The spawny so-and-so is married to Susanna Hoffs. Yes, The Bangles’ Susanna Hoffs. Yes, the Susanna Hoffs who did that side-eye in the video for walk Like An Egyptian and wore that mini-dress in the Eternal Flame video and rocks a black Rickenbacker like no-one else and hey well LOOK–
Proper badass. Power-pop royalty in her own right is what I’m saying, which makes the Sweet/Hoffs pairing all the more special.
Aaanyway, Susanna and Matthew have released a long series of cover versions, and the best of them are complied onto Under The Covers, a cracking set of tunery. Their harmonies are gorgeous throughout. There’s nothing particularly challenging here, but it’s a spark for the soul as far as I’m concerned.
While I’m on Recommendation Road, it would be remiss of me not to mention the podcast run by an X&HTeam-mate and fellow Trekkie, Keith Eyles. Let’s See What’s Out There follows the recently-finished Star Trek: Picard, which I’ve thoroughly enjoyed. You may too, if you’re that way inclined.
Keith and co-host Pete are knowledgable and enthusiastic without indulging in the aggressive geekery that can leak into these sort of exercises. It’s going to some interesting places now season 1 is complete. There is a danger that I may crop up on an episode at some point. Fair warning will be given so you can retreat to a safe distance. Check out an ep featuring another Team-mate, Graham Williams, below. You may find it sparks an interest.
It’s the end of my first week in furlough. There is dark talk of decorating and shelf-building in my near future. For now, I’m enjoying this quiet time, feeling my mind slowly returning to a place where the sparks can fly freely. I hope you’re all finding bright points in the day too, however and wherever you can.
Now, if you’ll excuse me, I have important things to do. Take it away, boys…
Easter Monday. Cooler than the weekend, when we spent most of our time dozing in the sun with a book each. A sharp-edged breeze swirls the candy-floss blossom from next door’s apple tree up into the air. Baby pink against a cloudless blue. We move some tubs and planters around, repot a thyme, do some watering. I trim some of the thyme to put into a tray-bake of vegetables later.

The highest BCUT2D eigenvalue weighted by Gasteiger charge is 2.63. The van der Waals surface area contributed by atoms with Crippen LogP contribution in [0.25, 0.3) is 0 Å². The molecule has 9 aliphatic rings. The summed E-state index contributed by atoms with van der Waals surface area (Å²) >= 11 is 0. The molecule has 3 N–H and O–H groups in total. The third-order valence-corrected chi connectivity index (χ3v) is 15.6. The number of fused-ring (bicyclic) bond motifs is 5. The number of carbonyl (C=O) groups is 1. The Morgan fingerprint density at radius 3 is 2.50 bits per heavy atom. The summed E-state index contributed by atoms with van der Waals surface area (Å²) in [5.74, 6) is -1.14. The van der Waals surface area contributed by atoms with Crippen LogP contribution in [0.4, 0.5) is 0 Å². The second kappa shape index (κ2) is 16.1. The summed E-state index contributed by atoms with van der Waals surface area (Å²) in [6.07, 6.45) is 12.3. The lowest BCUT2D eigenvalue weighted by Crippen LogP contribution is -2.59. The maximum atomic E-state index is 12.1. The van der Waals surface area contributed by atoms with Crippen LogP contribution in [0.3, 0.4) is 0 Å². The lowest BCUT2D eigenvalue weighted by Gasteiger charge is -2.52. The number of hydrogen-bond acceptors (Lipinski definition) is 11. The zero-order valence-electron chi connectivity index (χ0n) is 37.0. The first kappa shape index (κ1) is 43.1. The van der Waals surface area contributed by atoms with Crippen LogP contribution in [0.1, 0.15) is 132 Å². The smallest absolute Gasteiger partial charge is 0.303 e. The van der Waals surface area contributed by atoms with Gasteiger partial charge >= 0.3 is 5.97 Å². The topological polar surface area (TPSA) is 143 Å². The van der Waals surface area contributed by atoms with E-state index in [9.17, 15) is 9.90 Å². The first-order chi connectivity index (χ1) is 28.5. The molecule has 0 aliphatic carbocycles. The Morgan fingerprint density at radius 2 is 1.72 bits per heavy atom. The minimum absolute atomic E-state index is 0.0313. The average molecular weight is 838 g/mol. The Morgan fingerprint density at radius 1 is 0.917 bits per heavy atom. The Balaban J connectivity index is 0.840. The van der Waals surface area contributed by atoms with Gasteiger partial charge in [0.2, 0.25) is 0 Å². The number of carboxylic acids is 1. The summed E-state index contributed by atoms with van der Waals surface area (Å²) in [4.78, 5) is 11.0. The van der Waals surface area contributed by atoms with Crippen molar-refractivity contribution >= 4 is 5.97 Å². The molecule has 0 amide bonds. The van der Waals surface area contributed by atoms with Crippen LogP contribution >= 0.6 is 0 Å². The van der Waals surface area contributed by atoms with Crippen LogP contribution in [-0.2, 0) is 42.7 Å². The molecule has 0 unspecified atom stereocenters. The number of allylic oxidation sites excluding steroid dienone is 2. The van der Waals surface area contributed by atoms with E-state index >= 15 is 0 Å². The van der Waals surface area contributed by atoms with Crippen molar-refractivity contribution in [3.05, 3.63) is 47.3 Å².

Outside, All Hallows Road is empty. The Easter traffic that’s usual for the home of one of Reading’s major cemeteries during a national holiday is non-existent. The boneyard gates are closed and chained. No fresh flowers on Grandma’s grave. The irony of a shuttered cemetery in the midst of of a global pandemic is almost parody. The blackest of comedies.
We’ve seen little of the mass gatherings that have social media fussbudgets in a conniption. We haven’t been near a park in weeks. But then, we’re lucky to have a garden to flop in when the sun comes out. If I was stuck in a flat with no easy access to green, it’s very likely I’d be heading to the river every day, risking the scolding. For what it’s worth, everyone we’ve seen on our perambulations have been very careful about staying away from each other. Smiles, waves and nods seem to be the norm. People are gentle with each other, as best they can at least.
As an introvert, this whole social distancing lark has come easy. I get on well without needing to socialise. My problem is that I find webcam chats almost as exhausting as the actual face-to-face stuff. If anything, the extra energy you have to put into a Zoom or Skype call to be noticed and heard wrings me out even more quickly than a normal meeting would. I make the effort with group chat though, as much for the other people on the call as myself. It is, as the old BT commercial put it, good to talk.
I’m even calling the parents once a week. Yes, I am a saint. Good of you to notice.
The creativity of the community in isolation has been incredibly inspiring. Art has been pouring out of us in every form imaginable, from drawing and painting to textiles to music to short films and photography. A remarkable and unprecedented flood of joyfulness.
You notice I didn’t mention writing. That’s a sore point. While many of us have lifted the banner of creativity to stave off the black dog, I have stalled. This is frustrating and worrying. I’ve always laboured under the delusion that whatever else happens, I can always write. Now, at the point where I actually have the time to settle down and get some serious word count down, the urge to do so is hiding wide-eyed under the stairs, refusing to come out no matter how much I shake the bag of Dreamies.
Excuses? I have a few. I mean, check the title of the blog. For one, I’ve actually been at work. Part of a skeleton crew that’s taken our usual twenty staff down by seventy-five percent. There’s much less to do, but more than enough for one person. That ends as of tomorrow, when I go onto a rotating furlough pattern. Maybe then the evening brain-fog will lift. Who knows, I might even be able to lure the muse out from her hiding place.